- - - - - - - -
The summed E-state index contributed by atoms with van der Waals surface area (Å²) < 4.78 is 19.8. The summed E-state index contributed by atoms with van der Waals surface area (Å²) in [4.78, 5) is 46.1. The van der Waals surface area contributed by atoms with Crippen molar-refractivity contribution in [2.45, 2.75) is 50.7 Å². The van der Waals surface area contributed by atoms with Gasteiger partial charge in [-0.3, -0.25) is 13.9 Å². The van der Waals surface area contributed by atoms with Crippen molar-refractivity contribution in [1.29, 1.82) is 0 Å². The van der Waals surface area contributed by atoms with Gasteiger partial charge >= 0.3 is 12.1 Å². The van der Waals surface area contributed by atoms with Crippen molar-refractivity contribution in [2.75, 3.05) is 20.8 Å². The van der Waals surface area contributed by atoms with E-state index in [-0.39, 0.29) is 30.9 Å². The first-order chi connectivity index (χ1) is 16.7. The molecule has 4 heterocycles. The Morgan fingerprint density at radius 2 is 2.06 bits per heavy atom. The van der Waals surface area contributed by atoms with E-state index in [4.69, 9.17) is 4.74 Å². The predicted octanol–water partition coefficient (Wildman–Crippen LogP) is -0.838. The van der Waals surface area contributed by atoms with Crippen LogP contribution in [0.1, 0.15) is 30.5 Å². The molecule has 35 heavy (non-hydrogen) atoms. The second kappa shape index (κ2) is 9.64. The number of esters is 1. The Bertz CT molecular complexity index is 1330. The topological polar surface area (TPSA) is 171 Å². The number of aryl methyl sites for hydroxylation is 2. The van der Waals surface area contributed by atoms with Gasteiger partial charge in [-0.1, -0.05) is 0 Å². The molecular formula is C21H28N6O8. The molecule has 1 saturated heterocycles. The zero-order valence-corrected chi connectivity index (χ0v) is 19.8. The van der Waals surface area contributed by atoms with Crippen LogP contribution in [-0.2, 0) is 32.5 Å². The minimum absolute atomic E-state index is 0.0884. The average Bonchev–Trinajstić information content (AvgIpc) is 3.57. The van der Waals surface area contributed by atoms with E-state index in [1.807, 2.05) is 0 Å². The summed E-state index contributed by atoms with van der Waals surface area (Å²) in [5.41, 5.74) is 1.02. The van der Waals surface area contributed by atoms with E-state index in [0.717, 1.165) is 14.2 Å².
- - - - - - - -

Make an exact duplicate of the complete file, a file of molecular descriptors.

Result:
The summed E-state index contributed by atoms with van der Waals surface area (Å²) < 4.78 is 19.8. The summed E-state index contributed by atoms with van der Waals surface area (Å²) in [4.78, 5) is 46.1. The van der Waals surface area contributed by atoms with Crippen molar-refractivity contribution in [2.45, 2.75) is 50.7 Å². The van der Waals surface area contributed by atoms with Gasteiger partial charge in [-0.3, -0.25) is 13.9 Å². The van der Waals surface area contributed by atoms with Crippen molar-refractivity contribution in [1.29, 1.82) is 0 Å². The van der Waals surface area contributed by atoms with Gasteiger partial charge >= 0.3 is 12.1 Å². The van der Waals surface area contributed by atoms with Crippen molar-refractivity contribution in [2.75, 3.05) is 20.8 Å². The van der Waals surface area contributed by atoms with E-state index in [-0.39, 0.29) is 30.9 Å². The first-order chi connectivity index (χ1) is 16.7. The molecule has 4 heterocycles. The Morgan fingerprint density at radius 2 is 2.06 bits per heavy atom. The van der Waals surface area contributed by atoms with E-state index in [4.69, 9.17) is 4.74 Å². The predicted octanol–water partition coefficient (Wildman–Crippen LogP) is -0.838. The van der Waals surface area contributed by atoms with Crippen LogP contribution in [0.1, 0.15) is 30.5 Å². The molecule has 35 heavy (non-hydrogen) atoms. The second kappa shape index (κ2) is 9.64. The number of esters is 1. The Bertz CT molecular complexity index is 1330. The topological polar surface area (TPSA) is 171 Å². The number of aryl methyl sites for hydroxylation is 2. The van der Waals surface area contributed by atoms with Gasteiger partial charge in [-0.1, -0.05) is 0 Å². The molecular formula is C21H28N6O8. The molecule has 1 saturated heterocycles. The zero-order valence-corrected chi connectivity index (χ0v) is 19.8. The van der Waals surface area contributed by atoms with Crippen LogP contribution in [-0.2, 0) is 32.5 Å². The minimum absolute atomic E-state index is 0.0884. The average Bonchev–Trinajstić information content (AvgIpc) is 3.57. The van der Waals surface area contributed by atoms with E-state index in [1.807, 2.05) is 0 Å². The summed E-state index contributed by atoms with van der Waals surface area (Å²) in [5.41, 5.74) is 1.02. The van der Waals surface area contributed by atoms with E-state index in [0.717, 1.165) is 14.2 Å².